Whether they’re visiting current clients, attending conferences, meeting new clients, or simply seeking inspiration, travel becomes a crucial and unavoidable part of a growing business.
Whether you live in New York City or a small town in the Midwest, you’ll need to break out of your bubble if you truly want to grow your business to the fullest.
Although business trips can be extremely productive, it’s important to find a way to get your day-to-day operational tasks done in transit.
And during non-peak networking hours – so as to not get behind while away from the office.
Here are some easy tips to stay productive throughout an entire trip.
1. Cue up emails:
When I know I’m going to have extended periods sitting at the gate or on the plane, I line work up so I know exactly what I need to accomplish while I’m in transit. Whether I have Wi-Fi access or not, I have documents and tasks open and ready to be checked off my to-do list. For example, if I don’t buy Wi-Fi on the plane (and I usually don’t on shorter flights), I’ll cue up 20-30 emails and shoot them off when I land.
2. Invest in personal growth:
Once I tear through all the emails and tasks I can while I’m not able to use the Internet, I spend time reading up on industry-related topics. If you focus on growing your knowledge base, instead of looking through products in SkyMall you know you’ll never buy, you’ll gain a significant advantage over people who get easily distracted and waste that precious time.
Whether you’re in the airport or on the plane, there are easy opportunities to meet interesting people and, more often than not, the chance to meet someone who can really help your career. Take time to be friendly with people in line, at the gate, and on the plane. You never know who you might meet and how they could impact your business or career.
4. Take time to see the big picture:
It’s hard to spend a lot of time thinking “big picture” about your business when you’re stuck in the day-to-day operations. When I travel, I try to invest a few small blocks of time (30-40 minutes) in thinking broadly about my business. Think about how you can grow your business more creatively and strategically. Consider how you can improve efficiency and productivity. Most importantly, determine who you can reach out to and how you can help them in some way. My goal is to think of five people I haven’t talked to in a while and spend five minutes reconnecting with them.
5. Set up meetings and after-hours events:
Spend time planning your schedule. If you already have this done by the time you’re on the plane, review your schedule to see if you can add anything. In addition, figure out what you want to get out of each meeting, conference session, and interaction. Figure out your purpose, who you want to meet, and what prep work you need to do in order to be as ready as possible.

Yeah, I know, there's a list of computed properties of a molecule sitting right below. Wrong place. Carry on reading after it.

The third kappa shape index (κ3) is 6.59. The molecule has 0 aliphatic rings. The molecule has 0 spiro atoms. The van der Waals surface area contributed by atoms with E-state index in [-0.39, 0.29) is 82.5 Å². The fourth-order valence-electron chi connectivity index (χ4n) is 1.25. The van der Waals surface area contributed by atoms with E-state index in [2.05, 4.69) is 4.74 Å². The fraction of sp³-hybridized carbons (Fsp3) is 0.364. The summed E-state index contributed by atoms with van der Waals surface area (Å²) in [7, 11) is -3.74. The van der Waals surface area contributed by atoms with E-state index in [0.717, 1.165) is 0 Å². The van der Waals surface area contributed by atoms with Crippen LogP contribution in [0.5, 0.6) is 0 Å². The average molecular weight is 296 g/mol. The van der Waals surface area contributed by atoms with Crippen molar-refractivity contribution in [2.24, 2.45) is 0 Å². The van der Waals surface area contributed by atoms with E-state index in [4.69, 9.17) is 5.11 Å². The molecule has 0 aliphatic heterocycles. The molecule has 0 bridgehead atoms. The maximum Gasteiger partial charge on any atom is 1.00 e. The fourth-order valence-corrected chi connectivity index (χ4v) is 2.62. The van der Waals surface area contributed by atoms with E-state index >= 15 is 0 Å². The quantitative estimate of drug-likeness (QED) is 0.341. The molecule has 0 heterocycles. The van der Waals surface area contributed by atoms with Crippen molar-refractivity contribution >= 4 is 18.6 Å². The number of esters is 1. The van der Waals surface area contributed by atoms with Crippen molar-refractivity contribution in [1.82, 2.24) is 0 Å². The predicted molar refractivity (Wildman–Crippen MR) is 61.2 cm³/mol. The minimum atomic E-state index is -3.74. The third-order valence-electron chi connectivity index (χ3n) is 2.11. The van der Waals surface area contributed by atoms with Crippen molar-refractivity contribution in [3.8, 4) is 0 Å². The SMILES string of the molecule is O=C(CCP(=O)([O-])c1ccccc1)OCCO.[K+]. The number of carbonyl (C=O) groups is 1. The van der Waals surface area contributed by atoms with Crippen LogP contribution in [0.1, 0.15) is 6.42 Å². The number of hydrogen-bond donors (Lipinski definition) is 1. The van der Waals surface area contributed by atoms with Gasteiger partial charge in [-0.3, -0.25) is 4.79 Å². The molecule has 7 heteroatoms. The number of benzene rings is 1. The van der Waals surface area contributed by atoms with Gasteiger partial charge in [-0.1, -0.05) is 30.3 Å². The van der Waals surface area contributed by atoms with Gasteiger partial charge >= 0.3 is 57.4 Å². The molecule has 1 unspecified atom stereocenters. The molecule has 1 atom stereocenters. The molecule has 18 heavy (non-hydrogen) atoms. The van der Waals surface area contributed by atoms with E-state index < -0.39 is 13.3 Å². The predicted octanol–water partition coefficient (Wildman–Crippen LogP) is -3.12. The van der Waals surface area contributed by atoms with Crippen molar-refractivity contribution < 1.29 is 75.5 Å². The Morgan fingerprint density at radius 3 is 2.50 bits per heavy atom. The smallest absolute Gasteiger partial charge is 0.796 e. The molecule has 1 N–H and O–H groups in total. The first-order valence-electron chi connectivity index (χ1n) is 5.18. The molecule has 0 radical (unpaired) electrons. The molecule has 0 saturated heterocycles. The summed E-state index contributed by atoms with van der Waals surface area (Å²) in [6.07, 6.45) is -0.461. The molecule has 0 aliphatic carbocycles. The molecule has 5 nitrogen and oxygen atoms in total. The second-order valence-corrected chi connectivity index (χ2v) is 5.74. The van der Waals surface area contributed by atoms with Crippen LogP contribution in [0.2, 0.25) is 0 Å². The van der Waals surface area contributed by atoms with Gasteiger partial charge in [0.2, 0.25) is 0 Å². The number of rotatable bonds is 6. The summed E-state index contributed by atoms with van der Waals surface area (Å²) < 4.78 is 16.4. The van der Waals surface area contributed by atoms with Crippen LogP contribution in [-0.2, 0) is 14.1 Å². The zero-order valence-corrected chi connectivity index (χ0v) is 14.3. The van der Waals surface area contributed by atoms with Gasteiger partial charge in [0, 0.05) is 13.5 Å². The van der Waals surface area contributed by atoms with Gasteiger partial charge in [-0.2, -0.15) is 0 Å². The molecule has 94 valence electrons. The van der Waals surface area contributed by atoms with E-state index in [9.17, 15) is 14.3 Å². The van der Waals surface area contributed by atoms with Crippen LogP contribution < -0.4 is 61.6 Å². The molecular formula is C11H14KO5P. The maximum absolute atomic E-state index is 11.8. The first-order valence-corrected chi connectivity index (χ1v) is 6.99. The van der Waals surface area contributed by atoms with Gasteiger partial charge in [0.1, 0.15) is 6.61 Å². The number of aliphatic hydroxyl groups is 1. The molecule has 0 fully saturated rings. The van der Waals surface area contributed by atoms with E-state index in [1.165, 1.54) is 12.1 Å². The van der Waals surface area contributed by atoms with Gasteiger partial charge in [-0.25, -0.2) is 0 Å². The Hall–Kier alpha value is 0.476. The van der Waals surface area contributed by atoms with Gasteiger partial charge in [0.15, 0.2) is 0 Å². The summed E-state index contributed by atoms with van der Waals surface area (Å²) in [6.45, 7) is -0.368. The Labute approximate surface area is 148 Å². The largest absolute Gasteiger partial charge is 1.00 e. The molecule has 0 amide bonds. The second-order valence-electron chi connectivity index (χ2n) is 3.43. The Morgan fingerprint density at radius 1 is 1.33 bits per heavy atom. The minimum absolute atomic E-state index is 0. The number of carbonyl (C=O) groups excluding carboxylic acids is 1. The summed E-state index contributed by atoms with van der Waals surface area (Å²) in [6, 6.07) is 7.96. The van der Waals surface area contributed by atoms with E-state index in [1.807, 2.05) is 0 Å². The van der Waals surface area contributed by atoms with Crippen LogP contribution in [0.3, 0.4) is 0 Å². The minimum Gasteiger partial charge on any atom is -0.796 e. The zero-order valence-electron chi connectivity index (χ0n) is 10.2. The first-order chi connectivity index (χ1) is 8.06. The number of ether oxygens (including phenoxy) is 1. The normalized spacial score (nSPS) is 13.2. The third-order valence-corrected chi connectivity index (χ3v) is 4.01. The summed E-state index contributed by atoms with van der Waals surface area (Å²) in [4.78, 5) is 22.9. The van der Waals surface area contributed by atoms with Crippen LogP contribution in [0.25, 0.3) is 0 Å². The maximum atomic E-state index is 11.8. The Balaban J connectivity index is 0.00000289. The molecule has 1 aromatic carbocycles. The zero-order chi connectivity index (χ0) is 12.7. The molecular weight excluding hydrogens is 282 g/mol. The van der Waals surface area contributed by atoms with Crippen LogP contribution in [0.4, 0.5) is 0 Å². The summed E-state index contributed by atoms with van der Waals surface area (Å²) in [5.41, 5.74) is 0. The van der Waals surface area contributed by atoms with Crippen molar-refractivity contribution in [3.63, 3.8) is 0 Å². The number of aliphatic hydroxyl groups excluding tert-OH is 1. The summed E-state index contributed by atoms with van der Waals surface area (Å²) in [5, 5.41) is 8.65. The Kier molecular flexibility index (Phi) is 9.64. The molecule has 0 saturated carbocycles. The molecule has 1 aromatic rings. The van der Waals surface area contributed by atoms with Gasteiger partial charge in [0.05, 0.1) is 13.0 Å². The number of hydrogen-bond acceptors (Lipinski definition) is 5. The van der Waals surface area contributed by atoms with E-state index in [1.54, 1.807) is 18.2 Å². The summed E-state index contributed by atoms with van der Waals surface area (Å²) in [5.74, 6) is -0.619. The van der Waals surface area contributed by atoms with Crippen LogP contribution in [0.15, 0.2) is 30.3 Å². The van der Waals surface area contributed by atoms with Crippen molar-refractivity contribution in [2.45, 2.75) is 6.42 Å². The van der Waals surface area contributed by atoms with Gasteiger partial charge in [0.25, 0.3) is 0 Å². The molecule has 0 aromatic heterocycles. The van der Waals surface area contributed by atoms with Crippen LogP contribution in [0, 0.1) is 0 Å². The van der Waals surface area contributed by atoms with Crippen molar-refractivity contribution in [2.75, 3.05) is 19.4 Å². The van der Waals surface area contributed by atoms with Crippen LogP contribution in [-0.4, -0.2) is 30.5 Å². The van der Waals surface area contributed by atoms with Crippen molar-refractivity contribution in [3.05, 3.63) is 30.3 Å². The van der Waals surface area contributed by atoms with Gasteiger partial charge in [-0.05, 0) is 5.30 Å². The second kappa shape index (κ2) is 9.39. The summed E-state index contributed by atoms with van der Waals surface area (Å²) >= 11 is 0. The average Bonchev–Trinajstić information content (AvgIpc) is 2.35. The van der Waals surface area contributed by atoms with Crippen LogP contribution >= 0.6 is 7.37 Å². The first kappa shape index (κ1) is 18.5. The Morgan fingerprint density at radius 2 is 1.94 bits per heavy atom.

Once you arrive at your destination city and have meetings or conferences to attend, you have to figure out how you can best maximize your time.
6. Do busy work during free time:
If you have the fortune to meet with people face-to-face, utilize every opportunity. Whether these are meetings, events, conferences, or night networking events, take advantage of them. Spend time early in the morning or late at night taking care of busy work, such as catching up on emails and keeping up with things back at the office.
7. Keep phone calls to a minimum:
You are traveling for a purpose. Make sure to not spend too much time cooped up in your room making phone calls. Block off the majority of your day for in-person meetings, events, and opportunities to network. You can make phone calls when you get back.
8. Prioritize your events/meetings:
Oftentimes, there are multiple events you want to attend. Figure out which is likely to be the most beneficial for you and your company, and prioritize around that meeting. Don’t necessarily think about what you might learn the most from; keep in mind where your target market/prospective leads may be.
Whether you have a one-day trip or are gone for weeks at a time, it’s incredibly important to ensure you spend quality time with people in your destination city, as well as keep up with your day-to-day tasks.
Remaining productive while traveling can change your business and allow you to return to the office with new wind in your sails – and no catching up to do.
|Written on 1/28/2013 by Ryan O’Connell. Ryan O’Connell is the Vice President of Business Development for Digital Talent Agents, a company that helps experts build their businesses through thought leadership and content marketing by producing high-quality content for reputable publications. You can reach out to Ryan on Twitter @Oconnellryan or on Google+.|